…warming hearts across the world.
Canadian winters can be harsh. Motorists can easily find themselves stranded on roadways, because of heavy snow and icy conditions. That’s exactly what happened to semi-truck driver Peter Douglas.
The Winnipeg driver was captured by highway cameras after getting stuck on highway 10 south of Brandon. Looking at the footage, it’s easy to see why; conditions were fierce.
He was forced to sleep in his cab overnight, hoping the weather would clear up by next morning. Instead, he woke up to find someone quite surprising knocking on his door.
Eighteen-year-old Eileen Eagle Bears was watching the traffic cams with her mother, when they spotted the stranded truck driver just over 3 miles from their home. She told herself if he was still there when she looked again in the morning, she wanted to help.
The next morning, Douglas was still stuck, so the teen got her horse, Mr. Smudge, and headed Douglas’ direction. The trip would be roughly one hour in the cold.
“There was a lot of ice on the road from the rain that we had got and drifts were bad in a few places,” Eagle Bears told CBC News.
Imagine Douglas’ surprise when he awoke to see a young woman, her horse, and a thermos filled with hot coffee outside his window. A gesture those same highway cameras caught on video.
“She had to walk that horse half a mile up that hill and half a mile down because it was so icy. Blew me away,” said Douglas to CTV News. “She said she saw me on the camera. Her and her family were watching.”
Douglas was so grateful for her kind gesture, and she promised him that if he were still stuck there later in the day, she would return with a hot meal. “He was just really glad that someone knew that he was there and that someone cared,” said Eagle Bears.
She did, in fact, return later that evening with another thermos. This time it was filled with stew and potatoes. She also brought him water.
“I thought he would be getting pretty hungry, and that’s not a good feeling, I just put on extra clothes and did what I promised I would,” Eagle Bears stated. What an amazing young woman!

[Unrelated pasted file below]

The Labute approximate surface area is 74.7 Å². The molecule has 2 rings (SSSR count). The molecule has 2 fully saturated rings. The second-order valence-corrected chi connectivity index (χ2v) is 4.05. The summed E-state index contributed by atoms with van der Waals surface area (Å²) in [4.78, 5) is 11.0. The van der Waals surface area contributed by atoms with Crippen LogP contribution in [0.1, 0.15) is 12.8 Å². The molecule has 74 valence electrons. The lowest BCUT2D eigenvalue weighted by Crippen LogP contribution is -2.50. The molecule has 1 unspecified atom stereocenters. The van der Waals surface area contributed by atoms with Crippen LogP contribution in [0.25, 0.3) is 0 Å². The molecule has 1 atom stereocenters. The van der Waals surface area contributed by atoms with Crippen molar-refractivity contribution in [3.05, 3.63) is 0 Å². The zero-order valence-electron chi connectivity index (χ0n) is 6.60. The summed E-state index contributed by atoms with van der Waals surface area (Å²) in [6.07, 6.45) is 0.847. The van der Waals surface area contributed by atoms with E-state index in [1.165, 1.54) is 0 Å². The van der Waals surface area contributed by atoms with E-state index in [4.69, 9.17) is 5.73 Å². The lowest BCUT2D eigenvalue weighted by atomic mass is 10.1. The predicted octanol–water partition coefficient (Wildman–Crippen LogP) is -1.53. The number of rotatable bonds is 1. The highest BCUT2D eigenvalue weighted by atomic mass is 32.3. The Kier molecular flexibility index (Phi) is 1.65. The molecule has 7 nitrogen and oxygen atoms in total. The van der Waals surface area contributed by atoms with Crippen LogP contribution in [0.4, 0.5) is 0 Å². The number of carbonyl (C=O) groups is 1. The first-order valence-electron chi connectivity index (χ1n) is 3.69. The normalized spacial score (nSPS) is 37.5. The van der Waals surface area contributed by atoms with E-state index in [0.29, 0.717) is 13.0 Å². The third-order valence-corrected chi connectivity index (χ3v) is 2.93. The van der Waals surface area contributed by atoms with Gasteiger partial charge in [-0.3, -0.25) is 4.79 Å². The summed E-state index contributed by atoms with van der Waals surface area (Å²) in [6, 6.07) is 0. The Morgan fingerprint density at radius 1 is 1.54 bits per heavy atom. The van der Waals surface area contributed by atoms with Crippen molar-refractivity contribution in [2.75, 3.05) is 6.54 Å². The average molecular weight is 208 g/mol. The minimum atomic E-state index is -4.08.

Douglas was stuck there for a total of 28 hours before finally being towed and able to get safely back on the road to finish his work. He still has Eagle Bears thermoses and plans to return them on his next run through the area.
Since hearing about her heroic story, Eagle Bears has been inundated with support and appreciation from strangers. “It is overwhelming. I had gotten back and my mom had posted just a post on Facebook,” she said.
“And there was a few likes at the beginning, but we went back and there was just more and more, and it just totally blew up,” said the teen. That’s not hard to understand, because hers was an act of kindness in the cold that is warming hearts across the world.
Queen B: Bessie Coleman
Bessie Coleman broke multiple barriers when she took flight in 1921, and became the first African-American woman to earn a pilot’s license.
Miss America of Aviation: Ruth Elder
A British Earl’s daring daughter: Elsie Mackay
The queen of diamonds and air: Mabel Boll
Why remember these women?
As America stood on the brink of a Second World War, the push for aeronautical advancement grew ever greater, spurring an insatiable demand for mathematicians. Women were the solution. Ushered into the Langley Memorial Aeronautical Laboratory in 1935 to shoulder the burden of number crunching, they acted as human computers, freeing the engineers of hand calculations in the decades before the digital age. Sharp and successful, the female population at Langley skyrocketed.
Many of these “computers” are finally getting their due, but conspicuously missing from this story of female achievement are the efforts contributed by courageous, African-American women. Called the West Computers, after the area to which they were relegated, they helped blaze a trail for mathematicians and engineers of all races and genders to follow.
“These women were both ordinary and they were extraordinary,” says Margot Lee Shetterly. Her new book Hidden Figures shines light on the inner details of these women’s lives and accomplishments. The book is being adapted into a movie that will receive a wide release release in January.